On 13 August 2014 Islip, New York, received more than 300 mm of rain in 24 hours (most of it in a few hours). First we compute the return times of such an event and whether this has changed over time. The station is included in the GHCN-D database, just search for "Islip". There are two stations, the airport has the longest time series (31 years) and the highest value (343.2 mm). However, a single time series is not enough to compute return times. As the decorrelation scale of the most intense precipitation is relatively small, we collect 50 time series around the coordinates of the Islip airport station, 40.79°N, -73.10°E. The two Islip stations (separated by about 12 km) have similar values for 13 august 2014, but other stations in the area have much lower values, as can quickly be checked by plotting the observed value stations. This shows that we must demand a station distance of a bit more than 12 km, say 0.2°, to be able to consider them independent. The resulting dataset covers Long Island and some adjacent inland areas, see the map below.
Next we have to check whether these stations are comparable in their rainfall climate. As a first check I computed the mean of the maximum precipitation in June-August. The first time this takes a while as the station data has to be converted from the GHCN-D format into the Climate Explorer format. Subsequent operations on the same data are much faster. There are no obvious structures in the map, such as more intense showers on the coast, to the south or over the city of New York. We therefore consider all these stations identically distributed.
Mean of the highest daily precipitation in June-August at 50 stations around Islip, NY separated by at least 0.2°
Next we can compute extreme value statistics. For this we take summer maximum of precipitation and fit it to a GEV distribution. (NOTE: The GPD(T) routine still has issues at this moment, 4 September 2014.) We consider June-August again to exclude tropical storms and winter storms. The summer maximum can be specified in two ways: either by operating on the time series after selecting the set, or in the form 'trends in return times of extremes'. The latter offers more flexibility, but gives slightly different results at the moment, I am investigating where the differences come from. A full investigation should add the tropical storms and winter storms as well.
As a covariate I use low-pass filtered global mean temperature. Let's compare the current climate, 2014, with 1951. There are two options to include the observed extreme. The first is to wait until the data is available in the GHCN-D database. This is updated daily at NCDC, but only monthly in the Climate Explorer. Either wait until the next month or ask me to run the update by hand. The second option is to specify the value reported from another source in the form (after converting from inches to mm for the US). Finally, we scale the distribution with the global mean temperature, which is often a good choice for precipitation . (I am working on the option to fit location and scale parameters independently.) This should give output similar to the following.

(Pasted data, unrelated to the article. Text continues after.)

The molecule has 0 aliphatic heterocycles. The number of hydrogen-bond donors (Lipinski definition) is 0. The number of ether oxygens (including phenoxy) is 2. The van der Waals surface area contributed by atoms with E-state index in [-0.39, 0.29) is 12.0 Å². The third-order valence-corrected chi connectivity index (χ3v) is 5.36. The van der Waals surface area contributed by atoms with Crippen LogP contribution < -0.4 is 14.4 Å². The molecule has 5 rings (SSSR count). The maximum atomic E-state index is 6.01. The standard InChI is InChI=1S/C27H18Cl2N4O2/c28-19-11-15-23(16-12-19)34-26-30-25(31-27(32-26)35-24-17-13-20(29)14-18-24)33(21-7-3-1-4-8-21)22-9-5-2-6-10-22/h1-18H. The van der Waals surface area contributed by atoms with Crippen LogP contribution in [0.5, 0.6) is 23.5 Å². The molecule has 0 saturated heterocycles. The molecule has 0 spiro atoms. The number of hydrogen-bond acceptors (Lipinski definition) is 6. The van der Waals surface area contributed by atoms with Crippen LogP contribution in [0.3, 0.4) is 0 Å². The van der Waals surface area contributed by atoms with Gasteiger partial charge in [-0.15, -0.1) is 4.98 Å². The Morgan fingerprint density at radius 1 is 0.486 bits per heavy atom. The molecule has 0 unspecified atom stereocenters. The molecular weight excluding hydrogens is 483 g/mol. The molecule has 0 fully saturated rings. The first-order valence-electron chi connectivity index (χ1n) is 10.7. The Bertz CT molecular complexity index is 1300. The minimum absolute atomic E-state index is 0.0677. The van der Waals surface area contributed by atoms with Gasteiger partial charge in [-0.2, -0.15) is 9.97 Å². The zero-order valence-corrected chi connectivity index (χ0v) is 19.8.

|JJA gdcnprcpall max_PRCP [mm/day] dependent on GISS global temperature|
|covariate:||1951|| -0.85208E-01|| |
| ||2014|| 0.60375 || |
|N:|| || 1985|| |
|Fitted to GEV distribution P(x) = exp(-(1+ξ(x-a')/b')^(-1/ξ))|
|with a' = a exp(αT/a) and b' = b exp(αT/a)|
|a':|| 1951|| 59.735|| 58.881... 61.108|
|b':|| 1951|| 18.088|| 17.670... 19.299|
|a':|| 2014|| 69.271|| 68.422... 70.636|
|b':|| 2014|| 20.976|| 20.533... 22.308|
|ξ:|| 0.108|| 0.087... 0.164|
|α:|| 13.323|| 9.766... 19.214|
|return period 2014|| 1951|| 9632.6 || 2298.9 ... 17188. |
|(value 343.20 )|| 2014|| 3456.1 || 929.36 ... 5142.9 |
| ||ratio|| 2.7871 || 1.9337 ... 4.1662 |
This shows that a significant trend α has been detected in the fit. The return time of the 2014 event is now around 3500 years per stations (or 70 years in one of these 50 stations), with a very wide 95% confidence interval of 900 to 5000 years. However, around 1950 it would have been much longer about 10000 years (2000 to 17000). The frequency has increased by a factor two to four, so no change (a ratio of one) is excluded at 95% confidence.
Graphically, this is shown in the following plot. Note that the observations are drawn twice, once downscaled to the 1951 climate and once upscaled to the 2014 climate using the fitted trend. The fact that the GEV distribution is a good fit to the observations show that we do not have problems with double populations that would impair the ability to extrapolate the soft extremes to study this hard extreme.
JJA stations gdcnprcpall
with the effects of GISS global temperature scaling the position and scale parameters parameter a,b,
referenced at 1951 and 2014
The ratio of return times is often a number that is communicated, so a separate plot is drawn at the end of the page showing the CDF of this ratio derived from a non-parametric bootstrap procedure. TODO: convert this to a FAR distribution. In this case a ratio of one is excluded.
CDF of the ratio of the return times of 2014 JJA stations gdcnprcpall in the climates of 2014 and of 1951
Now that a trend has been detected in the observations, we turn to the theory. Increases in daily precipitation extremes have been found in the data and in climate model output, and are expected on the basis of physics. Temperatures in this part of the world have risen and this rise has been attributed to anthropogenic influences. When I finished writing the paper I will add the quantitative numbers here that conclude the attribution study.